Drones used for good
Just last night I saw a brief news story about the Federal Aviation Administration starting to consider new flight rules to adopt in consideration of flying drones that are starting to take to the skies in our country. What made this so memorable to me was the fact that I had just finished reading all about drone technology and how it is expanding from current military uses to being used commercially for farming and ranching.
It has been projected that the most useful commercial application for drones is in precision agriculture, where drones can use infrared cameras to create visuals for farmers that they can’t get from their naked eyes alone. Currently there is a prototype fixed-wing unit that weighs five pounds, has a one-hour flight time and can cover a potential maximum of 600 acres and will cost approximately $4,000. Additional benefits to farmers include being able to assess the water content of soil or identify any pest problems with agricultural drones. What this means is that, with drone technology, they will be able to decrease the effort they put into farming but maintain the output they get.
Besides military uses, drones have been used in Japan for such purposes as inspecting nuclear power plant damage, tracking wildlife and monitoring whaling ships. There is a GALE drone that was developed recently for flying into hurricanes to send data to forecasters. More exciting than these uses, MIT students are collaborating with Boeing engineers in building an iPhone app to control a drone up to 3,000 miles away, and engineers at University of Southampton built a drone with a 3D printer that assembles in minutes by hand.
The sky is the limit here. Pizzas delivered for Domino’s Pizza, small package deliveries for Amazon or Federal Express, delivering medicines and vaccines or enhancing mobile communication networks in rural or remote areas, mapping unpaved roads, understanding traffic jams and evaluating road conditions. Investigations are under way on all these uses, and parents in Vermont are currently using drones to escort their kids to school.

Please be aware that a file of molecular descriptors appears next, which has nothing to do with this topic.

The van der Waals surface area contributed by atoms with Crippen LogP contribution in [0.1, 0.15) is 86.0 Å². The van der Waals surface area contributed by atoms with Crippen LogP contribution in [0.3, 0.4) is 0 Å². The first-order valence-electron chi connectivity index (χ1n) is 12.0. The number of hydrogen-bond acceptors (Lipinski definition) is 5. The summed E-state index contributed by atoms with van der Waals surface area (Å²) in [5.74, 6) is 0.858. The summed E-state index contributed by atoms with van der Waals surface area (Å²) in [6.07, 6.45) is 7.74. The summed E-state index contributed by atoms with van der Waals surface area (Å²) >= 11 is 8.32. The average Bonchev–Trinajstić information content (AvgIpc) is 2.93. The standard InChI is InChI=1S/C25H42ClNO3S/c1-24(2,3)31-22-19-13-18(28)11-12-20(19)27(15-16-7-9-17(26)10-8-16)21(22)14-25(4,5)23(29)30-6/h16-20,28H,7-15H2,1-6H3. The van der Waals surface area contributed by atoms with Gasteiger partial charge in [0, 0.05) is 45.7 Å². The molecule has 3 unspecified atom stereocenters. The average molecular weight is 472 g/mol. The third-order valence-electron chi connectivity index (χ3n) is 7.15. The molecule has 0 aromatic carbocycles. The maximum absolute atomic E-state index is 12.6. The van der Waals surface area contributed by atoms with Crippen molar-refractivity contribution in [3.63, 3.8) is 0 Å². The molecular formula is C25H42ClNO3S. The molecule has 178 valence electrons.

Picture it: Your doorbell rings and when you answer it, there’s a hovering drone that tells you it has a delivery for you. Or you order a pizza and it’s a drone at the door delivering it. Your evening 6:00 news includes live shots from a drone’s camera where there is a traffic jam on the freeway, and World Health Organization doctors send medicine into e-bola ravaged areas without endangering any medical workers.
If these ideas sound exciting to you, you can check out the new educational programs that have developed around this technology at such places as University of Nevada and University of North Dakota. Up to 100,000 jobs in upcoming years is what they are expecting in the manufacturing sector alone, although other possibilities include more military, agriculture and farming, business, and educational opportunities. How cool is that?